It’s been a lovely meal, from the fresh-baked French bread to the sinful chocolate mousse -- every bite. All that is left to do is to recite Grace After Meals (Birkat Hamazon) thanking God for the food. But would you be surprised to learn that there is an additional religious rite to perform before the concluding Grace?
Just as the hands are washed before a meal (in which one eats bread), before the conclusion of the meal there is a special hand washing ritual known as mayim acharonim (literally: “final waters”).
Mayim acharonim is usually done at the table with a small cup of water and a small bowl into which to spill the used water. There is no blessing, and the “dirty” water should either be covered or removed from the table before Birkat Hamazon. Customs for mayim acharonim vary. Some only do it when there are three or more people present, some only when there are 10 or more, and others every time one eats bread. Likewise, how much of the hand or fingers are washed varies according to custom.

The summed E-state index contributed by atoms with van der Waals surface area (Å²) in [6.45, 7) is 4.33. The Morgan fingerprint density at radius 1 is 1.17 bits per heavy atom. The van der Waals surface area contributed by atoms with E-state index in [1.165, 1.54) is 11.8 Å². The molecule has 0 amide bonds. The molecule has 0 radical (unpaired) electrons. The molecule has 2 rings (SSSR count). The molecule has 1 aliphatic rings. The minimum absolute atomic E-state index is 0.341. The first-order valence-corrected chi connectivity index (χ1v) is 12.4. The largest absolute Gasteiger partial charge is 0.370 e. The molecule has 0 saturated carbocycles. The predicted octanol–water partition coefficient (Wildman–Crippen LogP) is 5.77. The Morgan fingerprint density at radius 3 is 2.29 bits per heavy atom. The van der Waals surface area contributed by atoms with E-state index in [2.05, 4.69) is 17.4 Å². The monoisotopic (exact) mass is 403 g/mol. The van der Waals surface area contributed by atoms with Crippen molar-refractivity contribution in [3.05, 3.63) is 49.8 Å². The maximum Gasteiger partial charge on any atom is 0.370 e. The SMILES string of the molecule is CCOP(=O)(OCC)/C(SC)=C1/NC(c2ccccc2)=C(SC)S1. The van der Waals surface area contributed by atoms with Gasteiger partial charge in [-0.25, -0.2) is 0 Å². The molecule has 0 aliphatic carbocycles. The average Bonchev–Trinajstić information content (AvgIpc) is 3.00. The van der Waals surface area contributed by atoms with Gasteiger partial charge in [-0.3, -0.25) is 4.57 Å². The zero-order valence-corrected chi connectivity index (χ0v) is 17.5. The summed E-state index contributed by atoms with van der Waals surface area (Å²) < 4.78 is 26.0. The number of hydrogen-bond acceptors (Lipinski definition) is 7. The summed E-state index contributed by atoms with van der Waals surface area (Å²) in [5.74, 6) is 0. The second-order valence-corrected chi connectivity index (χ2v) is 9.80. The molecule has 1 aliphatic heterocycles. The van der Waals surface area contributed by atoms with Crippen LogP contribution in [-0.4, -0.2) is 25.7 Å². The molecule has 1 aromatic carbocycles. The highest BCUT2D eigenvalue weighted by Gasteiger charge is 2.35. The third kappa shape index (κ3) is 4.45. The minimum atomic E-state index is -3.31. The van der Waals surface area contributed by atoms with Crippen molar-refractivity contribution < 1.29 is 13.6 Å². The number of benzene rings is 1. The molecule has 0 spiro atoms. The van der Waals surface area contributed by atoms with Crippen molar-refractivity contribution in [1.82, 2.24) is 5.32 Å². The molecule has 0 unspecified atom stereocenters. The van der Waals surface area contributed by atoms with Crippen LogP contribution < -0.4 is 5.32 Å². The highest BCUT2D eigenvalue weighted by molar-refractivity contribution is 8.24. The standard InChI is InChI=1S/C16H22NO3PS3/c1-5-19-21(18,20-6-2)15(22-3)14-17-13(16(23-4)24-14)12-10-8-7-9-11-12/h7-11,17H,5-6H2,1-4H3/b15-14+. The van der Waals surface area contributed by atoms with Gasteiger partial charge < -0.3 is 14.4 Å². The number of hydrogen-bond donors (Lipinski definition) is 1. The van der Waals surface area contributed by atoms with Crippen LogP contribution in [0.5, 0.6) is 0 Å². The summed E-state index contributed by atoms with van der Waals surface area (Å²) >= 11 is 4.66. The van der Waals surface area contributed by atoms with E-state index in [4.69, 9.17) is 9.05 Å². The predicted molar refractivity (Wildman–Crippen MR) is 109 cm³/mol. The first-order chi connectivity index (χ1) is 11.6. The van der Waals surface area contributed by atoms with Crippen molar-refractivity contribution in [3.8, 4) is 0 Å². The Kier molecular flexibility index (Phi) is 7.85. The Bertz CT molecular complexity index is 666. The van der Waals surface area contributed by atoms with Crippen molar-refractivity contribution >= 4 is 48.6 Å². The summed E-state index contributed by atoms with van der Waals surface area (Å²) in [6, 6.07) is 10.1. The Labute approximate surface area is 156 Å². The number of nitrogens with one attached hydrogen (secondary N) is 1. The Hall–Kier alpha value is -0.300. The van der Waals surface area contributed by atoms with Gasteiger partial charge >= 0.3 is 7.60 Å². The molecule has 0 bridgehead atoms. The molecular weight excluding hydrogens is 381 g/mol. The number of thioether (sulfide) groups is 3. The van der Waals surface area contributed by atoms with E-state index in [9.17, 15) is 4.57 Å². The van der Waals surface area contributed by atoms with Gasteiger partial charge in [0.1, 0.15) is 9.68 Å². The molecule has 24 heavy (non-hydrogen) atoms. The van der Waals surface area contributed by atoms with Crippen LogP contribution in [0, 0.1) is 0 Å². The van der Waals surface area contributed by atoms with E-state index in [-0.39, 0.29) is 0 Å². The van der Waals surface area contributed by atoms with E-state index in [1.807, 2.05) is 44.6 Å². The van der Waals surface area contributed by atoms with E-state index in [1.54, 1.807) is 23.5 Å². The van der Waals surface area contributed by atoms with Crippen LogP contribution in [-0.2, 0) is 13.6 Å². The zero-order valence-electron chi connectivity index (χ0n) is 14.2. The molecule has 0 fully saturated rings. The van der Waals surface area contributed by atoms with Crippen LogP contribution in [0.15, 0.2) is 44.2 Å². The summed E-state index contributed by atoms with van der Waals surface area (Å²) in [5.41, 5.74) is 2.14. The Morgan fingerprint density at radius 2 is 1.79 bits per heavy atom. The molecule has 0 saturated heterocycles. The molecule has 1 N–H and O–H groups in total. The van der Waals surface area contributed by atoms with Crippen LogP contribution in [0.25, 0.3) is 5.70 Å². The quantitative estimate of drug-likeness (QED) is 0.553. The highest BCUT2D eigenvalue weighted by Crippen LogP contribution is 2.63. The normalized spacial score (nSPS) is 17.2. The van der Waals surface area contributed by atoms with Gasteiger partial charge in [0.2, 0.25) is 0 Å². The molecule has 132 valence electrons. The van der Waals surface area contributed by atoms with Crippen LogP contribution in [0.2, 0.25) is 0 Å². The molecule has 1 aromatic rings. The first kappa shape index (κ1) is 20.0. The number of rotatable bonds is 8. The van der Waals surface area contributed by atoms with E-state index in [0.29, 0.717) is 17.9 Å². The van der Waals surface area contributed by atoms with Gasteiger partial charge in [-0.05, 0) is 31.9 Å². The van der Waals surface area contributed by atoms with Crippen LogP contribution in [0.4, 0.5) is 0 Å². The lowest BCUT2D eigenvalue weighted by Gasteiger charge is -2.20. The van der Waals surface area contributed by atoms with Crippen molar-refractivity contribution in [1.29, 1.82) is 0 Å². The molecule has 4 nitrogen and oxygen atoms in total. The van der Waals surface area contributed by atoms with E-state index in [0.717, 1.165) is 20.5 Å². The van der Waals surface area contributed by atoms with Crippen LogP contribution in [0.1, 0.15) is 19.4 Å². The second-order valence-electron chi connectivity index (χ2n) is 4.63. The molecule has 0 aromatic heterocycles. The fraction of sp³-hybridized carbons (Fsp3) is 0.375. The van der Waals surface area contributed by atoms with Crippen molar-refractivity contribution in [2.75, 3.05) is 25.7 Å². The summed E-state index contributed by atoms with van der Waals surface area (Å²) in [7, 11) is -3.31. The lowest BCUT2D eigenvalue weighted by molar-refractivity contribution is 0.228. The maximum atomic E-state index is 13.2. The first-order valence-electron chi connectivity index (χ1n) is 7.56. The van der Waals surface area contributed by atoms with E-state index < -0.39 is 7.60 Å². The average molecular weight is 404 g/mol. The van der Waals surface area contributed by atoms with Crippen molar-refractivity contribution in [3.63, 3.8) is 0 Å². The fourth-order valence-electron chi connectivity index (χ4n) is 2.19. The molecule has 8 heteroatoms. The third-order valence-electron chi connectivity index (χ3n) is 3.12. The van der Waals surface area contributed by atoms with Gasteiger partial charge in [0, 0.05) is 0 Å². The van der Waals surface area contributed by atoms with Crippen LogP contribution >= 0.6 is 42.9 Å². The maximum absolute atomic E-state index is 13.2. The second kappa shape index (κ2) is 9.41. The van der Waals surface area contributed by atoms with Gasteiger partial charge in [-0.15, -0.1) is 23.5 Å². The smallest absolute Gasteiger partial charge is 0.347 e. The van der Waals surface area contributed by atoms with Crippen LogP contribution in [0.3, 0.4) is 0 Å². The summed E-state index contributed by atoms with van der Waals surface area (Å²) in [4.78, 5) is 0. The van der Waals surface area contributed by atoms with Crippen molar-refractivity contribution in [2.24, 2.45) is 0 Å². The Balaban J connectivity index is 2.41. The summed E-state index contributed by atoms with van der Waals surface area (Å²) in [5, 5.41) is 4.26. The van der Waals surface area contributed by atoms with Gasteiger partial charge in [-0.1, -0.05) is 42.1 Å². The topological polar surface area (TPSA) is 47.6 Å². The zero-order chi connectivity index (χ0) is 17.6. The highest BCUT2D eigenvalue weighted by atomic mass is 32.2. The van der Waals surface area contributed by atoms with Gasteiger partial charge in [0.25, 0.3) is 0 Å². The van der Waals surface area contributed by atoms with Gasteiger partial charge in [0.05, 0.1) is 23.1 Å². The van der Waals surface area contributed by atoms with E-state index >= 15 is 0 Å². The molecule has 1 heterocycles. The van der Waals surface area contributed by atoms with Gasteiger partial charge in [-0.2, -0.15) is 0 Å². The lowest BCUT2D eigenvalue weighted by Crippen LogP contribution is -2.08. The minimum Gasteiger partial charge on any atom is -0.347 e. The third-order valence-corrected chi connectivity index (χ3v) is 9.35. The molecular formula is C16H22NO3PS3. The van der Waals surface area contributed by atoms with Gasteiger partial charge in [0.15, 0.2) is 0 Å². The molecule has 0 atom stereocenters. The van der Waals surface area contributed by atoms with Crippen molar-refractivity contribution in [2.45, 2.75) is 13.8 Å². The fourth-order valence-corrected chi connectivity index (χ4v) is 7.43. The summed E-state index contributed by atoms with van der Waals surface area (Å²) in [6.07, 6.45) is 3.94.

Some sages have disputed the necessity of maintaining this practice because it stems from the need to wash off “Sodomite salt.” This pungent salt was sometimes mixed into table salt in Talmudic times and could potentially cause blindness if rubbed in the eye. Since this salt is no longer in use, the mayim acharonim would appear to be unnecessary.
Washing one’s hands as part of Jewish ritual, however, is not about cleanliness of the body (although that is an added bonus), but cleanliness of the soul. As one is about to thank the Creator for all that has been provided, washing one’s hands reminds a person to separate from the physical and to focus on the spiritual.